Ice bridging is the idea that if you operate the boots too early, you will stretch the ice but not fracture it. When the boot deflates following the cycle, the stretched ice will remain, with more ice building on top of it. Yet there is not a single test conducted in anyone’s icing research wind tunnel that has been able to replicate ice bridging, nor are there any accidents that document ice bridging as a cause or contributory factor.
In a study of icing accidents that I presented as a paper for the American Institute of Astronautics and Aeronautics in 2006, I identified 142 events in which the pilot made the decision to land due to ice accumulation; in 84 of these, the decision was made before any aerodynamic consequences had been encountered. In only 23 of these 142 cases was a successful precautionary landing made.
The original intent of contemporary cockpit automation arose from the capabilities view of technology, in particular the capability to optimize aerodynamic efficiency while also optimizing airspace utilization. This was, and still is, clearly a machine in the service of man. The intent of automation began to migrate toward the cybernetics view with the notion that we could automate human error out of the equation.
I spent the day after he died doing the things one does, particularly trying to figure out what to do with his ashes. One friend, a pilot at my airline, asked what the funeral plans were. I told her that we would probably inter Dad out there at the Jordan Cemetery in Indiana. Knowing something of his aeronautical passions, she texted back, “Oh, that’d be nice. He’d get one last airplane ride.”
“The pilot in command of the aircraft shall be directly responsible for its operation and shall have final authority as to operation of the aircraft.” Encoded here is that singular autonomy, that point of application of free will, that has not changed through eons despite all of the changes in the architecture of man-machine interface as well as the changes in management theory and even the emphasis on crew resource management.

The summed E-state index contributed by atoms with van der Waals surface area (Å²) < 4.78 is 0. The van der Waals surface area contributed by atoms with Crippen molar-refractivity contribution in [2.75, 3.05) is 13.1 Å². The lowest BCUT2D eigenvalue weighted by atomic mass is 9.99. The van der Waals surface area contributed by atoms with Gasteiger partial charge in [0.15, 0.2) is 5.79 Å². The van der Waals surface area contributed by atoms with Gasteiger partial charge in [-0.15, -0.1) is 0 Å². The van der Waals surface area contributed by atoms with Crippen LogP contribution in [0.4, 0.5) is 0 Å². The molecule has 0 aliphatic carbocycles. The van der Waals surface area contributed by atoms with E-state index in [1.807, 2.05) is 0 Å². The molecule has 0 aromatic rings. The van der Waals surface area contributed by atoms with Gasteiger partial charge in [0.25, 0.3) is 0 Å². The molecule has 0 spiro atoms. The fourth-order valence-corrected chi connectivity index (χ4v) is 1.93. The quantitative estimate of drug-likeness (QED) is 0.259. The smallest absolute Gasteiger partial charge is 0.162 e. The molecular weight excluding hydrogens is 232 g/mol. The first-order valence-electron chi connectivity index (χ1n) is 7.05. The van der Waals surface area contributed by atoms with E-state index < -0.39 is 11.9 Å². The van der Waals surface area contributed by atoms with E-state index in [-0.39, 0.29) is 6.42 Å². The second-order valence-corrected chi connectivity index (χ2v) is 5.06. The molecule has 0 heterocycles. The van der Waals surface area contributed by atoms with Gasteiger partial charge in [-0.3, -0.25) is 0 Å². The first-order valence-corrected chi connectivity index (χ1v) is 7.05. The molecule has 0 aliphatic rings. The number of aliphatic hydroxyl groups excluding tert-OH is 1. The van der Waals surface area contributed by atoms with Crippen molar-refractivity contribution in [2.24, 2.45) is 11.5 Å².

On a hot, mosquito-laden summer night in July of 1969, we had taken the liberty of renting a black-and-white television, which we perched on a small table in the larger front room of the trailer. We dined on our usual Swanson TV dinners warmed up in the toaster oven, and spent some time fiddling with the rabbit ears to get a good signal before we settled down to listen to Walter Cronkite, Wally Schirra and the crowd down at the Cape. It was going to be quite a night.
On two recent occasions, I have spent my day staring down FAR 121.613. Both cases required a more in-depth study of the day’s weather than a simple scan of the TAF. Regardless of which part of the FARs you are operating under, the area forecast discussions put out by local forecasters are incredibly valuable when preparing for a day’s flying. They will give you the feel of a personal briefing.
Following uncontrolled collisions with the ground, hard landings are the second most prevalent outcome attributable to structural icing. Unlike the uncontrolled collision data, hard landing events are generally well documented; almost no one is fatally injured, and the sequence of events and aircraft response is pretty easy to map out. This set of data may give us a window into an obscure and overlooked aspect of aerodynamic icing… drag rise as a function of angle of attack.
I attempted a turn away from the ridge, probably induced an accelerated stall at some point, and we hit the trees. We spent about 43 hours in the woods on the side of Johnson Mountain. My friend passed away sometime during that period. I had no survival gear whatsoever. I had no flight plan. No one knew where I was. I did have an ELT, and it saved my life.